The modern world was complicated. Our world today is more than complicated: it is complex. For now, I’ll leave aside the question how to characterise our complex world: as a world of late modernity, liquid modernity or postmodernity? Or something else?
A complicated world was governed by linear systems, hierarchies, processes; planning and controlling. It was pretty much a Cartesian world, with the Industrial Age being its paradigmatic model. All of this fails in a complex world. Systems become non-linear, hierarchies crumble, processes become both unplannable and uncontrollable.
In a complex world, uncertainty about what we have to do is high. At the same time, how we will do it is also unknown, at least to a certain degree. If the “what” is completely uncertain and the “how” is totally unknown, we live in a chaotic world. This is a world where systems overheat and break down.
Climate change, to name one topic currently high on the hysteria cycle, is a complex problem. There won’t be an easy solution that we could strategise, conceptualise, design, develop and deploy in a waterfall approach. The risk of failing at the end of this process would be very high.
A world shaped by exponential change
Instead, we need an iterative and incremental – or agile – approach to grow the solutions (probably more than one) step by step. We must then scale what works. In a complicated world, scale is linear, and there are scale effects. All of this is pretty much predictable.
In a complex world, scale and scale effects are exponential. This is due to the speed and scalability of software development in combination with Moore’s law, the harbinger of the digital revolution, on the hardware side. Another important factor are network effects. Interconnectedness is now integral to everything.
Hence, our world today is shaped by exponential change. The revolution is carried out through waves of logistic curves. Innovations like the PC, the Web or the smartphone start slow, before they take off in fancy hockey-stick shape. Finally, after growth slows down, they reach saturation.
We’re very bad at understanding exponential change. The classical example illustrating this kind of change is the wheat and chessboard problem. If we put one grain of wheat on the first square, two on the second, four on the third, and so on, doubling the number on each square, how many grains would end up to be on the chessboard?
The answer is: way more than the global production of wheat.
The current coronavirus epidemic follows the same logistic curve pattern. The virus has infected a relatively small number of people, but the growth dynamic is high.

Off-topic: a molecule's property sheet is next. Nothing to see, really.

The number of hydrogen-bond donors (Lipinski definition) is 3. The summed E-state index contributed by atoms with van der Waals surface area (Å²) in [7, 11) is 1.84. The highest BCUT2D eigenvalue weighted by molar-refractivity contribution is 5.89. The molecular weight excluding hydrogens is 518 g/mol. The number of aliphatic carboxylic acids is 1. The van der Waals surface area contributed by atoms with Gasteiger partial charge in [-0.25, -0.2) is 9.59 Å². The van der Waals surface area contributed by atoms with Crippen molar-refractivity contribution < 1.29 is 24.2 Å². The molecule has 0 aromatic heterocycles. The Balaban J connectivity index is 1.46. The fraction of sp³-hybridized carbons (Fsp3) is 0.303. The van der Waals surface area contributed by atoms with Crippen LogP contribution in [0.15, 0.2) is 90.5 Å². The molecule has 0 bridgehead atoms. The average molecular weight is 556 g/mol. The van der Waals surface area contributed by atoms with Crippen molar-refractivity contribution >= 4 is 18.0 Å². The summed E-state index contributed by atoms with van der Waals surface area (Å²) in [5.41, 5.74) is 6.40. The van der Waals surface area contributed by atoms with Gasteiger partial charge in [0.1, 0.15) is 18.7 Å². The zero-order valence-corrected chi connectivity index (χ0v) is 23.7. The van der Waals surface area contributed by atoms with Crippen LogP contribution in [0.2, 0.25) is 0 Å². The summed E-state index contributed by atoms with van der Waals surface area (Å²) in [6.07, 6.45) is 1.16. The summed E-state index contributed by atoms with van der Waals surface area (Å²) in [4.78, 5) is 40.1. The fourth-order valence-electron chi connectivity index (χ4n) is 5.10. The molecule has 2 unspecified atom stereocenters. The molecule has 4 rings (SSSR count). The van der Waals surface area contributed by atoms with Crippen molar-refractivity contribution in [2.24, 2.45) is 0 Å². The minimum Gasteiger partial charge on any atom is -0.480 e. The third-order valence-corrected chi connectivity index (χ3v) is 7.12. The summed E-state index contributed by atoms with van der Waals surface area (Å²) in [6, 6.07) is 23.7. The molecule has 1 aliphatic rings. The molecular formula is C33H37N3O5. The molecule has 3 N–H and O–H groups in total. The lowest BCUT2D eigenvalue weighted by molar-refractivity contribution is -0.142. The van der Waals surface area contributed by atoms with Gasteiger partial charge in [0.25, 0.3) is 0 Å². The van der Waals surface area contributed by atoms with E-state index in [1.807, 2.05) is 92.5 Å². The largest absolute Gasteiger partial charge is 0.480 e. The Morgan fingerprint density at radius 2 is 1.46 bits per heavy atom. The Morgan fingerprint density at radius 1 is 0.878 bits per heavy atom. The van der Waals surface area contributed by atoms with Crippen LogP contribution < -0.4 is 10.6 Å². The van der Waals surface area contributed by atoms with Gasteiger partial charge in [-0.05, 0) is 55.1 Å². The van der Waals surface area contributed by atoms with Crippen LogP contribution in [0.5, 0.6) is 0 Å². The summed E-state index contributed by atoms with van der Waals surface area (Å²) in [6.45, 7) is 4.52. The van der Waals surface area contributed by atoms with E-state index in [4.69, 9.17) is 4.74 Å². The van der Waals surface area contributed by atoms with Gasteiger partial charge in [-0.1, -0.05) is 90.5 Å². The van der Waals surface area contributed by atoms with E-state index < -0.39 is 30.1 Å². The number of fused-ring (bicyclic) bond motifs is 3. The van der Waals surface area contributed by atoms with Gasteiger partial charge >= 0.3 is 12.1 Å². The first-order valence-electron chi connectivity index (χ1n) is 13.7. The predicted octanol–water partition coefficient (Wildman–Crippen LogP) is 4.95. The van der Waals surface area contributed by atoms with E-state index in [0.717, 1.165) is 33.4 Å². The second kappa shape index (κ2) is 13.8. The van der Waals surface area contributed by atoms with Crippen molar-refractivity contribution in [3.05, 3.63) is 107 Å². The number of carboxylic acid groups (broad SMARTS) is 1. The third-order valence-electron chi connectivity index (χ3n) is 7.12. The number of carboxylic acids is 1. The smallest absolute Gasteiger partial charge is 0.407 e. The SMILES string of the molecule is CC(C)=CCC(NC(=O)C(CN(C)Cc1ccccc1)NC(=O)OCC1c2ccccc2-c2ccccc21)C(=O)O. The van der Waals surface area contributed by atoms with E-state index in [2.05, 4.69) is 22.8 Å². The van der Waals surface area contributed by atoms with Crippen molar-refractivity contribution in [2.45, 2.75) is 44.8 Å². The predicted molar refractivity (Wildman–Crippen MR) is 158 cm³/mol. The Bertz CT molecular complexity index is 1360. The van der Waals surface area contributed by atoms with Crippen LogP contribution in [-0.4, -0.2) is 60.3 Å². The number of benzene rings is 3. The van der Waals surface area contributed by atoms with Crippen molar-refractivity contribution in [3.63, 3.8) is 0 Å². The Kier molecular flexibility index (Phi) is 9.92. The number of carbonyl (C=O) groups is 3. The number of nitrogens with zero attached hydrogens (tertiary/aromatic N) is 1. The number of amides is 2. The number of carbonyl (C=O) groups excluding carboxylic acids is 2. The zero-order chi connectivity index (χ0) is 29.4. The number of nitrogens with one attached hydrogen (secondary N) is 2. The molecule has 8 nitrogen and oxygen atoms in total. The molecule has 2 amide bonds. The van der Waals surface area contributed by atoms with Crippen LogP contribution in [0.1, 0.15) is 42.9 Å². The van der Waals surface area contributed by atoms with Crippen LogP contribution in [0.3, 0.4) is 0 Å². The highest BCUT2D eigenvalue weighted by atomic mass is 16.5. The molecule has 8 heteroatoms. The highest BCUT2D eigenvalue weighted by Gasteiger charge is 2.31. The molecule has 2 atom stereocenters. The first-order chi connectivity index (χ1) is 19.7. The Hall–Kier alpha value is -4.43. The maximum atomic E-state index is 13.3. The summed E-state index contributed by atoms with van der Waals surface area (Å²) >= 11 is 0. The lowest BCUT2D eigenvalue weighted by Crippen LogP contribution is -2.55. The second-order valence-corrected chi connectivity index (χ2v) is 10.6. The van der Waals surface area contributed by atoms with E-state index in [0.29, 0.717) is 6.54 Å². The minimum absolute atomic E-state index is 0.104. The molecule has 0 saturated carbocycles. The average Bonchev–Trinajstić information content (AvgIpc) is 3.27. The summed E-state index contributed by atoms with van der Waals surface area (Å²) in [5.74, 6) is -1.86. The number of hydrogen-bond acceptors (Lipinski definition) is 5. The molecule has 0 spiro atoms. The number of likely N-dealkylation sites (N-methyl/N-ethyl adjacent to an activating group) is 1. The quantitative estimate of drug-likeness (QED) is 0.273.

Complexity doubles every now and then
In times of exponential change, complexity grows roughly along a logistic curve. This means complexity doubles every now and then. With Moore’s law, this doubling occurred every two years, amounting to a compound annual growth rate of 40%.
The key clean energy technologies have grown at 20-30% annually for 15 years, roughly translating into doubling every three to four years. If (or when) these growth rates continue, things will change pretty fast. Today, these technologies are still in their early, slow phase. We have only just begun to substitute them for fossil energy.
This is the phase where new technologies are typically dismissed as stupid – before entering the second, exciting phase of rapid growth. The third phase, when technologies approach their saturation point, is then boring.
The good news is: digital systems not only contribute a lot of complexity to our complex world, but they also provide the means to deal with it. The result are complex, hybrid digital/analog systems. These systems are basically governing and reproducing themselves.
This leaves us with a question that systems theory always has to face: Where is the human being in all this? What is our role in these systems? Human agency is on the wane. Is complexity overwhelming us? Goethe’s ballad The Sorcerer’s Apprentice (German: Der Zauberlehrling) comes to mind.
So let’s briefly touch on another big question: the relationship between individuals and collectives. Our complex world has given individuals more options than ever. At the same time, the biggest challenges demand collective efforts on a very large scale.
We need teams (and teams of teams) to tackle big, hairy, audacious, complex problems. So it’s the interplay of individuals and collectives that matters – as it always does.